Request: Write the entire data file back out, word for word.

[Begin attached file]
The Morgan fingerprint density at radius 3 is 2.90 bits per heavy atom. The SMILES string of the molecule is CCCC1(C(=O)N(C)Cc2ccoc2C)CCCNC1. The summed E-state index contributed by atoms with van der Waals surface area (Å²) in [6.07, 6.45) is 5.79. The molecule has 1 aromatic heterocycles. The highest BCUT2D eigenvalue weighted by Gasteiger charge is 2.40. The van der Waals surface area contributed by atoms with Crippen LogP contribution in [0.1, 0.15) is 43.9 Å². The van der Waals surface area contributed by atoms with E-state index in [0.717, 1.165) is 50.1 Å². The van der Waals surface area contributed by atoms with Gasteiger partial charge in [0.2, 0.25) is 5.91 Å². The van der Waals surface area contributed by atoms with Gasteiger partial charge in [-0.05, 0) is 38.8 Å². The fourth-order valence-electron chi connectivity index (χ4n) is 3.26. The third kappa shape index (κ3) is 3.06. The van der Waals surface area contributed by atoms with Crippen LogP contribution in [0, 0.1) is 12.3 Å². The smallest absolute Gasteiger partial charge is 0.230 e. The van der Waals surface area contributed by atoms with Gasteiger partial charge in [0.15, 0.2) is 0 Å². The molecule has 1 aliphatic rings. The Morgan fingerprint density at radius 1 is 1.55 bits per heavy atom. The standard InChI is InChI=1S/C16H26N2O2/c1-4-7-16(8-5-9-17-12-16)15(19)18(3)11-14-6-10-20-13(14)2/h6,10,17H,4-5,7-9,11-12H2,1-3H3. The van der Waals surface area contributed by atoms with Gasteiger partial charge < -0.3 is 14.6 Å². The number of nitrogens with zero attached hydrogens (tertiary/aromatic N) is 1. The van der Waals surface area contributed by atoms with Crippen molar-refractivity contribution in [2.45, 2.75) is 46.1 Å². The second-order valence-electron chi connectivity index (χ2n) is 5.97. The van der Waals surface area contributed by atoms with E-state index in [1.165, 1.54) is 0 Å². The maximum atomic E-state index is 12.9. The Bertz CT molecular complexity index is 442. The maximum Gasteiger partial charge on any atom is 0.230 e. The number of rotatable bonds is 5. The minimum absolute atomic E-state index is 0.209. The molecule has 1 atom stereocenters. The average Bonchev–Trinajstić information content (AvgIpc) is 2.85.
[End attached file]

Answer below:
The Morgan fingerprint density at radius 3 is 2.90 bits per heavy atom. The SMILES string of the molecule is CCCC1(C(=O)N(C)Cc2ccoc2C)CCCNC1. The summed E-state index contributed by atoms with van der Waals surface area (Å²) in [6.07, 6.45) is 5.79. The molecule has 1 aromatic heterocycles. The highest BCUT2D eigenvalue weighted by Gasteiger charge is 2.40. The van der Waals surface area contributed by atoms with Crippen LogP contribution in [0.1, 0.15) is 43.9 Å². The van der Waals surface area contributed by atoms with E-state index in [0.717, 1.165) is 50.1 Å². The van der Waals surface area contributed by atoms with Gasteiger partial charge in [0.2, 0.25) is 5.91 Å². The van der Waals surface area contributed by atoms with Gasteiger partial charge in [-0.05, 0) is 38.8 Å². The fourth-order valence-electron chi connectivity index (χ4n) is 3.26. The third kappa shape index (κ3) is 3.06. The van der Waals surface area contributed by atoms with Crippen LogP contribution in [0, 0.1) is 12.3 Å². The smallest absolute Gasteiger partial charge is 0.230 e. The van der Waals surface area contributed by atoms with Gasteiger partial charge in [0.15, 0.2) is 0 Å². The molecule has 1 aliphatic rings. The Morgan fingerprint density at radius 1 is 1.55 bits per heavy atom. The standard InChI is InChI=1S/C16H26N2O2/c1-4-7-16(8-5-9-17-12-16)15(19)18(3)11-14-6-10-20-13(14)2/h6,10,17H,4-5,7-9,11-12H2,1-3H3. The van der Waals surface area contributed by atoms with Gasteiger partial charge < -0.3 is 14.6 Å². The number of nitrogens with zero attached hydrogens (tertiary/aromatic N) is 1. The van der Waals surface area contributed by atoms with Crippen molar-refractivity contribution in [2.45, 2.75) is 46.1 Å². The second-order valence-electron chi connectivity index (χ2n) is 5.97. The van der Waals surface area contributed by atoms with E-state index in [1.165, 1.54) is 0 Å². The maximum atomic E-state index is 12.9. The Bertz CT molecular complexity index is 442. The maximum Gasteiger partial charge on any atom is 0.230 e. The number of rotatable bonds is 5. The minimum absolute atomic E-state index is 0.209. The molecule has 1 atom stereocenters. The average Bonchev–Trinajstić information content (AvgIpc) is 2.85.